There's something irresistible about a cinematic partnership between a director and their favoured actor. The connection between the person behind the camera and the one in front of it can be electric, and the body of work that eventuates can be evocative and lasting. Think of Robert De Niro as the explicit side of Martin Scorsese's psyche in the 1970s and 1980s (Mean Streets, Taxi Driver, The King of Comedy), or Anna Karina bringing new life to the screen as the muse for Jean-Luc Godard in the 1960s (The Little Soldier, A Woman is a Woman, Alphaville); these are exchanges between artists where every close-up is freighted with significance.
It's too soon to attribute the same worth to a current collaboration, that of English filmmaker Steve McQueen and the Irish actor Michael Fassbender, but their two films together – 2008's Hunger (screening Wed, Feb 8 at 9:35pm on SBS TWO) and this month's Shame – have both been major works with outstanding performances by the latter, firstly as the I.R.A. hunger striker Bobby Sands and then as a tormented New York sex addict. Now McQueen is preparing to shoot his third feature, and Fassbender will appear as one of the leads.
Adapted from the book of the same title, Twelve Years a Slave is the true story of Solomon Northup, an African-American who was born free in the United States' north but was kidnapped and taken to the southern slave states in 1841. With outside help, and a legal challenge by his wife, Northup was eventually able to win his freedom after 12 years witnessing what he subsequently chronicled in the book as terrible deprivations.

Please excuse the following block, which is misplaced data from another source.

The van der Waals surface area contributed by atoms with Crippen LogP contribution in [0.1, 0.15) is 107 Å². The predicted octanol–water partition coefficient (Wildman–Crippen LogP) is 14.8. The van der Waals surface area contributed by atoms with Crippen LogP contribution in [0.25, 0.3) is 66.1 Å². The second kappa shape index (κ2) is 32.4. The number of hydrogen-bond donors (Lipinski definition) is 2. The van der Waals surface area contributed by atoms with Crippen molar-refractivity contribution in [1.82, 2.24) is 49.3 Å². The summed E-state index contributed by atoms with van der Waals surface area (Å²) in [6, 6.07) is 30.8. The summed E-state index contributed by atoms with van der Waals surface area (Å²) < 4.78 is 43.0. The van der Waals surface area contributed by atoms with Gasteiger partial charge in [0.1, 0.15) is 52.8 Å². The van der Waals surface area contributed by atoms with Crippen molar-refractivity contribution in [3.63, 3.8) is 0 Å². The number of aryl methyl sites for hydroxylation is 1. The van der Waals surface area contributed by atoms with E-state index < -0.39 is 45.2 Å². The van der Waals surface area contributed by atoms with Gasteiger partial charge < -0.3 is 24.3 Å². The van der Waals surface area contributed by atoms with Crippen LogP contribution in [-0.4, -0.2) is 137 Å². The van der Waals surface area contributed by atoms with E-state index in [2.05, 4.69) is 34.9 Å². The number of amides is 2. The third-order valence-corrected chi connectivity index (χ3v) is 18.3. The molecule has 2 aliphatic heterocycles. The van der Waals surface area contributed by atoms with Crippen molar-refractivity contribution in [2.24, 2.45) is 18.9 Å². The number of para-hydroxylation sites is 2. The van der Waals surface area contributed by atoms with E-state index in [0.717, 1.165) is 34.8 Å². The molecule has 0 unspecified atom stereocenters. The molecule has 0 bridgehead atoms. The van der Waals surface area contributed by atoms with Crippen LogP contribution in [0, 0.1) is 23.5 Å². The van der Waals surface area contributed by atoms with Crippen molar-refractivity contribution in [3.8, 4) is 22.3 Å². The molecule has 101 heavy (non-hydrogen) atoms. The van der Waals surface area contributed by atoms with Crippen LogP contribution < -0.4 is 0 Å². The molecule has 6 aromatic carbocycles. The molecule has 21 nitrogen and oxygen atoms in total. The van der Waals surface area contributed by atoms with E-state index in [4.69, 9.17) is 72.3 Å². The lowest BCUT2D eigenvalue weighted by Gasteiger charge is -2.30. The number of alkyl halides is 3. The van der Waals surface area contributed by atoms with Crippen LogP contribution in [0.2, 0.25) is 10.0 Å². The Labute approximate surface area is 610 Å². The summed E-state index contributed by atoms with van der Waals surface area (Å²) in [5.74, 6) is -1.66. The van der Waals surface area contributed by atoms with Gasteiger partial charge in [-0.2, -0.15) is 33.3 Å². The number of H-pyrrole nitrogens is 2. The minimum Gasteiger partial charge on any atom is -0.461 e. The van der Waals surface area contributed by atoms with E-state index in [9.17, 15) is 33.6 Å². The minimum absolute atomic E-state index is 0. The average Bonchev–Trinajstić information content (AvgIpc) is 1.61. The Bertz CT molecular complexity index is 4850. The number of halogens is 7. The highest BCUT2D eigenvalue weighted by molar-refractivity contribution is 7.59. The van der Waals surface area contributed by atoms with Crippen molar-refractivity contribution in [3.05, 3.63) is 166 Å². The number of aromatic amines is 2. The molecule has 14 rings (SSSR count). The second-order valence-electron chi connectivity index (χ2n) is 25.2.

Fassbender won't be following the comical exploits of Robert Downey Jr's Australian method actor Kirk Lazarus and donning blackface, with the role of Northup going to Chiwetel Ejiofor (Salt). Fassbender may play Samuel Bass, the Canadian carpenter who helped rescue Northup, or one of his owners or kidnappers. Another starring role will be played by Brad Pitt, who is helping to produce the movie and obviously intends to continue his productive trend of working with leading directors.
WWRCD? That stands for What Would Russell Crowe Do? and it reflects a stark choice of projects the Australian actor (pictured) may have to make. Having already played the patriarch Jor-El in the forthcoming Superman reboot Man of Steel, and with the role of Inspector Javert opposite Hugh Jackman's Jean Valjean about to shoot in the Les Miserables remake to be helmed by The King's Speech director Tom Hooper, Crowe is reportedly up for the lead role in a Robocop remake to be overseen by Elite Squad filmmaker, Brazilian Jose Padilha or the part of the Old Testament boat builder in Black Swan director Darren Aronofsky's Biblical epic Noah. A cyborg law enforcer or the prophet who parted the Red Sea? If only there was a way to combine the two.